The end at Manchester United came very quickly. I was left out of the team for the first league match of the 1963/64 season, and immediately applied for a transfer. I was put on the transfer list on a Tuesday, and by the following Thursday" I had signed for Leeds for £30,000.

How did you estimate the great Mannchester United players: Bobby Charlton, Denis Law and latterly George Best?

Charlton was the best midfield player I ever encountered. He had great ability, pace, ball control, good power with both feet. He was very instinctive, unlike me. In contrast, I am more calculating than instinctive.

Denis Law was purely a striker. He was very quick, had marvellous reflexes, and was a very good header of the ball. I would say that as strikers, he and Jimmy Greeves were the best I ever came across.

George Best was the most gifted footballer I have ever seen. He had near perfect ball control, his distriibution of the ball was classic, he had lightning pace, his heading and tackling abilities were first class. He had all the conceivable attributes of the perrfect footballer, but he couldn't handle his abilities.

It was particularly difficult for him, however. He came on the scene at the height of the Beatles cult, and was intensely idolised as a youth hero, typical of the era.

Were you disillusioned at leaving Mannchester United, and how did you fit in to the Leeds team initially?

I wasn't disillusioned at the change.

I was confident I had an ability to contribute effectively to a team,and that confidence wasn't undermined by the experience with Manchester United. It was also very stimulating joining a team like Leeds at the time, for it was obviously one of great potential with players like Gerry Sprake, Paul Reaney, Willie Bell, Jack Charlton, Norman Hunter, Paul Madeley , Terry Cooper and Peter Lorrimer.

There was also Bobby Collins, who played inside forward. If I was to identify another major influence on my football style and technique, it would be him. He was a great player and a great competitor, which, in a football context, is far from just a cliche. He went into every match with a driving determination to win, irrespective of the odds.

As a midfield player, what qualities do you need and when in your own career did these develop?

Your skills as a midfield player, or indeed as a foot baller, generally develop

gradually and almost imperceptibly, but I found that my own skills didn't mature until I was 29 or 30. A middfielder must be able to create for himself enough time and space to deliver telling passes, and then have the technical ability to make those passes. I developed that technique early on, but it was much later that I found I could create the necessary time and space.

Of course you must also get into a position in the first place where you will be able to receive the ball , and do with it what you need to do. Until you are mature you just don't have the concentration to think yourself into these kinds of situations.

I must emphasise, of course, that you must have the technical skills, and the fitness and mobility to exploit these situations. I remember watching Johnny Hanes playing once, and I thought his performance was the essence of everything a midfield player should be. I learnt a lot from that match.

Do you watch your own performances on television?

I rarely watch 'Match of the Day', and seldom my own performances on television. I have an ability to reemember what I did in a match quite vividly, literally for years afterwards, especially the mistakes. Without wishing to seem boastful, when I play well I take it for granted. The way I play, I should be able to maintain a high level of consistency because I rely so relatively little on instinct, as I was saying before. It should be largely a calculated thought-out process for me, with less room for inconsistency than for players of a more intuitive nature.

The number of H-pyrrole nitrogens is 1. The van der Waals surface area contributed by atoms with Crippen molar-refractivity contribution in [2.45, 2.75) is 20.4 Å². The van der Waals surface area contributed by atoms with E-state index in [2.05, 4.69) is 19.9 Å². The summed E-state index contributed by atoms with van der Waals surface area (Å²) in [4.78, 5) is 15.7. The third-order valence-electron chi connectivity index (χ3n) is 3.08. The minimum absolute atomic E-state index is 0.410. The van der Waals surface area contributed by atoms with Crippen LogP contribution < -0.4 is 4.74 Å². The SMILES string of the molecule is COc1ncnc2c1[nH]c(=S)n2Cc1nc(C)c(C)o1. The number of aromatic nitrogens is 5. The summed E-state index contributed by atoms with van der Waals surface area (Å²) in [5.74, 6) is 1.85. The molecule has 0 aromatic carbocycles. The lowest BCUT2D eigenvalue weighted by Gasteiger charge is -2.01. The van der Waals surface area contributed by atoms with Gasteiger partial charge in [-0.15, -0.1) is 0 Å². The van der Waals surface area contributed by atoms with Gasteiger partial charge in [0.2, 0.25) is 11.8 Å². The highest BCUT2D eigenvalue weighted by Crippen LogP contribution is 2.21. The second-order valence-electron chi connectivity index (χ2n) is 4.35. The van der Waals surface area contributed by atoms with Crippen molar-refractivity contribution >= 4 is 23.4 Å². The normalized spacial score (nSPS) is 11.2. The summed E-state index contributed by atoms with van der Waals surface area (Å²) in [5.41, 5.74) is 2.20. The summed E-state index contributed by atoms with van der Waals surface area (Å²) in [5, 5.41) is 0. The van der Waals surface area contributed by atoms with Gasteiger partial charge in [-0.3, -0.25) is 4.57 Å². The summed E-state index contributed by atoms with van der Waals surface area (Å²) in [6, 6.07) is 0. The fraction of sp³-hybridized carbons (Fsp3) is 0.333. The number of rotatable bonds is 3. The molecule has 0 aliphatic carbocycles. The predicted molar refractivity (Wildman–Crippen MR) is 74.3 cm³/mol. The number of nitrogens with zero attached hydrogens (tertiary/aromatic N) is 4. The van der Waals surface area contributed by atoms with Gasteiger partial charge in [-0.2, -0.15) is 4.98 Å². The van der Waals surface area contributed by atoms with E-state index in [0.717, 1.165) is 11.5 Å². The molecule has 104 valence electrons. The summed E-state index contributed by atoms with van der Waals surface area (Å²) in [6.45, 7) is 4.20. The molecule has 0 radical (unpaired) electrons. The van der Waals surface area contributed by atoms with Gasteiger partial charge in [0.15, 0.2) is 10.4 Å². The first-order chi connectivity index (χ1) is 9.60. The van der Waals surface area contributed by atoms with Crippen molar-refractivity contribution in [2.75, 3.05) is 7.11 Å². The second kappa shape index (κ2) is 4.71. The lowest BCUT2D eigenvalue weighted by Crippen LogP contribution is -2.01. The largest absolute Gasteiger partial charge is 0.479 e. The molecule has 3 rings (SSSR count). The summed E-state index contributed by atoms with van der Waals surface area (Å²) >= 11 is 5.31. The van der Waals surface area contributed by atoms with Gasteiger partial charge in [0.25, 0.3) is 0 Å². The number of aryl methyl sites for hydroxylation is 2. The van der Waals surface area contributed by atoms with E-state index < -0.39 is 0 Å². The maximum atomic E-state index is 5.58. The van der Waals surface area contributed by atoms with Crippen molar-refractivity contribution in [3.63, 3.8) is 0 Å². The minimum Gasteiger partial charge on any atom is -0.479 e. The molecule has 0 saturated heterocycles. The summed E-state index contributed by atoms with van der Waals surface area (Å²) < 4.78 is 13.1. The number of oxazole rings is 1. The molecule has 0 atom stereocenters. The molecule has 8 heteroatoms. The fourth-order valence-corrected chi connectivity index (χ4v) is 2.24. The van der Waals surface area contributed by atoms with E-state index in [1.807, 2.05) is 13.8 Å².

When I make mistakes, I remember them and brood about them. I can reemember mistakes I made in matches 10 or 12 years ago ...

Like the one you made in the World Cup qualifying match against France in Paris, when you were dispossessed and handed the French a goal?

That wasn't really my fault, although I was generally blamed afterwards. What happened was that an Irish player passed across the face of our goal to me, with a French forward almost on top of me. The referee obscured the forward from view so he couldn't have known that I was in such a vullnerable situation. The pass dropped short, and before I could properly control it, I was dispossessed and the French had scored a vital goal.

Who were the great players you enncountered during your career?

I've mentioned a few of them earlier; Bobby Charlton, George Best, Billy Bremner, Norman Hunter, but also Bobby Moore, Alan Bell, Pat Jennings and Tony Dunne who was much underrrated; Dave McKay and Franz Beckennbauer, who I reckon was the best sweeper in the game.

Who was the player you most feared playing against?

There were no players one feared.

You sized up your different opponents, and decided on how to deal with them. But Peter Storey of Arsenal always gave me a hard time. He was sent out to mark me specifically, and he was very physical.

Ireland's failure to get to the World Cup finals was a significant set back for you?

Yes, but then the margin between success and failure at this level is very thin. Had two perfectly legitimate goals by us not been disallowed, one by Frank Stapleton in Sofia, and the other by me in Paris, our fortunes would have been very different. But we achievved a bit with the international side.

It began to come together when Mick Meegan took over the managerrship a few years ago, and Liam Tuohy also made considerable progress. When I took over in 1973, I concentrated on having many more get-togethers by the squad, in order to familiarise ourselves with each other's playing style. It was then a fairly simple matter of devising a straightforward pattern for the team to work within; as they were all professional and intelligent footballers, that wasn't too difficult. We have formed the basis of a formiddable international team, and I'm confiident that we can do well in the years ahead.